And even the power so qualified is only applicable to distilleries from foreign materials, and in cities, towns, and villages, from domestic materials; that is, only in cases in which the law contemplates that the business is carried on upon such a scale as effectually to separate the distillery from the dwelling of the distiller. The distilleries scattered over the country, which form much the greatest part of the whole, are in no degree subject to discretionary inspection and search.
The true principle of the objection which may be raised to a general discretionary power of inspection and search, is that the domicile or dwelling of a citizen ought to be free from vexatious inquisition and intrusion.
This principle cannot apply to a case in which it is put in his own power to separate the place of his business from the place of his habitation; and, by designating the former by visible public marks, to avoid all intermeddling with the latter.
A distillery seldom forms a part of the dwelling of its proprietor, and even where it does, it depends on him to direct and limit the power of visiting and search, by marking out the particular apartments which are so employed.
But the requisition upon the distiller to set marks on the building or apartments which he makes use of in his business is one of the topics of complaint against the law. Such marks are represented as a dishonorable badge; and thus a regulation, designed as much to conform with the feelings of the citizen as for the security of revenue, is converted into matter of objection.
It is not easy to conceive what maxim of liberty is violated by requiring persons who carry on particular trades, which are made contributory to the revenue, to designate, by public marks, the places in which they are carried on. There can certainly be nothing more harmless, or less inconvenient, than such a regulation. The thing itself is frequently done by persons of various callings for the information of customers; and why it should become a hardship or grievance, if required for a public purpose, can with difficulty be imagined.
The supposed tendency of the act to injure morals seems to have relation to the oaths, which are, in a variety of cases, required, and which are liable to the objection that they give occasion to perjuries.
The necessity of requiring oaths is, whenever it occurs, matter of regret. It is certainly desirable to avoid them as often and as far as possible; but it is more easy to desire than to find a substitute. The requiring of them is not peculiar to the act in question; they are a common appendage of revenue laws, and are among the usual guards of those laws, as they are of public and private rights in courts of justice. They constantly occur in jury trials, to which the citizens of the United States are so much and so justly attached. The same objection, in different degrees, lies against them in both cases, yet it is not perceivable how they can be dispensed with in either.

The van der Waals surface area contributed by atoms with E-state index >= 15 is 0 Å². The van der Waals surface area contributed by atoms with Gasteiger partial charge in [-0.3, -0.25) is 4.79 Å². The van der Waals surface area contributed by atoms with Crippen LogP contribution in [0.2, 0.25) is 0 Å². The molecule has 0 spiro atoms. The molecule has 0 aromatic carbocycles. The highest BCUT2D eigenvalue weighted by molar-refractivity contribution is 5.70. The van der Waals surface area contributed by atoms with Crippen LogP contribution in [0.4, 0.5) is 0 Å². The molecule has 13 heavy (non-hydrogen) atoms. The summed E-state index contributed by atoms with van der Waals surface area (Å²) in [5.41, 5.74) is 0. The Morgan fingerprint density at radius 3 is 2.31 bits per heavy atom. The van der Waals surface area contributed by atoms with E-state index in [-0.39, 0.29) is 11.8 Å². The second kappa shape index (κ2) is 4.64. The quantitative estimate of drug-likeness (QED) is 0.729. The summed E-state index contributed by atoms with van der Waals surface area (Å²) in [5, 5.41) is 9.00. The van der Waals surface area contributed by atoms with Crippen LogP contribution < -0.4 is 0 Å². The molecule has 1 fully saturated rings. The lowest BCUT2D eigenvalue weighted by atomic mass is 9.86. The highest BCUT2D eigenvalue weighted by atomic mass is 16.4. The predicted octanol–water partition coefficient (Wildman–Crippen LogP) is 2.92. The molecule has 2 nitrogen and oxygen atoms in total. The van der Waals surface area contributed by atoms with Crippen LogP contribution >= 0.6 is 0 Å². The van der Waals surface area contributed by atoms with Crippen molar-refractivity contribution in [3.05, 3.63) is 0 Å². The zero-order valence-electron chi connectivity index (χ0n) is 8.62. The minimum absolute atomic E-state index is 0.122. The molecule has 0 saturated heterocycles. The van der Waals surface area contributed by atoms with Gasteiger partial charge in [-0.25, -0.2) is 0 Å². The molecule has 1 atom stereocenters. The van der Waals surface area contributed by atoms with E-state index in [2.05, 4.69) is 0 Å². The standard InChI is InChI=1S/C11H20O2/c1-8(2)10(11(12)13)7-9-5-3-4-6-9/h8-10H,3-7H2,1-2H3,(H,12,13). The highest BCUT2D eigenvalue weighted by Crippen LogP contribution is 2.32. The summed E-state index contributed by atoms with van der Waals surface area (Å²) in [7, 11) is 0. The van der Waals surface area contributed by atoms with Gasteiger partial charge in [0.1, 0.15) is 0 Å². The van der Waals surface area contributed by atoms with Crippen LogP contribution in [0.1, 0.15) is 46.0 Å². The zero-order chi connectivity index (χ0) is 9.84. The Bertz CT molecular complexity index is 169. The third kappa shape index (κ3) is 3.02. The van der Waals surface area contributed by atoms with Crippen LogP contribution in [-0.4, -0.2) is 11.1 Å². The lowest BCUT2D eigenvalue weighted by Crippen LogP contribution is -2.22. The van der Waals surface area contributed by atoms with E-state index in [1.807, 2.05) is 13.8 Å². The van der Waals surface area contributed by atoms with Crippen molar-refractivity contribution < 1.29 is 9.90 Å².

It is remarkable that both the kinds of security to the revenue, which are to be found in the act, the oaths of parties and the inspection of officers are objected to. If they are both to be abandoned, it is not easy to imagine what security there can be for any species of revenue, which is to be collected from articles of consumption.
If precautions of this nature are inconsistent with liberty, and immoral, as there are very few indirect taxes which can be collected without them, the consequence must be that the entire or almost entire weight of the public burthens must, in the first instance, fall upon fixed and visible property, houses, and lands—a consequence which would be found, in experiment, productive of great injustice and inequality, and ruinous to agriculture.
It has been suggested by some distillers, that both the topics of complaint which have been mentioned, might be obviated by a fixed rate of duty, adjusted according to a ratio compounded of the capacity of each still, and the number and capacities of the cisterns employed with it; but this, and every similar method, are objected to by other distillers, as tending to great inequality, arising from unequal supplies of the material at different times, and at different places, from the different methods of distillation practised by different distillers, and from the different degrees of activity in the business, which arise from capitals more or less adequate.
The result of an examination of this point appears to be, that every such mode, in cases in which the business is carried on upon an extensive scale, would, necessarily, be attended with considerable inequalities; and, upon the whole, would be less satisfactory than the plan which has been adopted.
It is proved by the fullest information, that, in regard to distillers which are rated in the law, according to the capacity of each still, the alternative of paying according to the quantity actually distilled, is received in many parts of the United States as essential to the equitable operation of the duty. And it is evident, that such an alternative could not be allowed but upon the condition of the party rendering upon oath an account of the quantity of spirits distilled by him, without entirely defeating the duty.
As to the charge, that the penalties of the act are too severe and oppressive, it is made in such general terms, and so absolutely without the specification of a single particular, that it is difficult to imagine where it points.
The Secretary, however, has carefully reviewed the provisions of the act, in this respect, and he is not able to discover any foundation for the charge.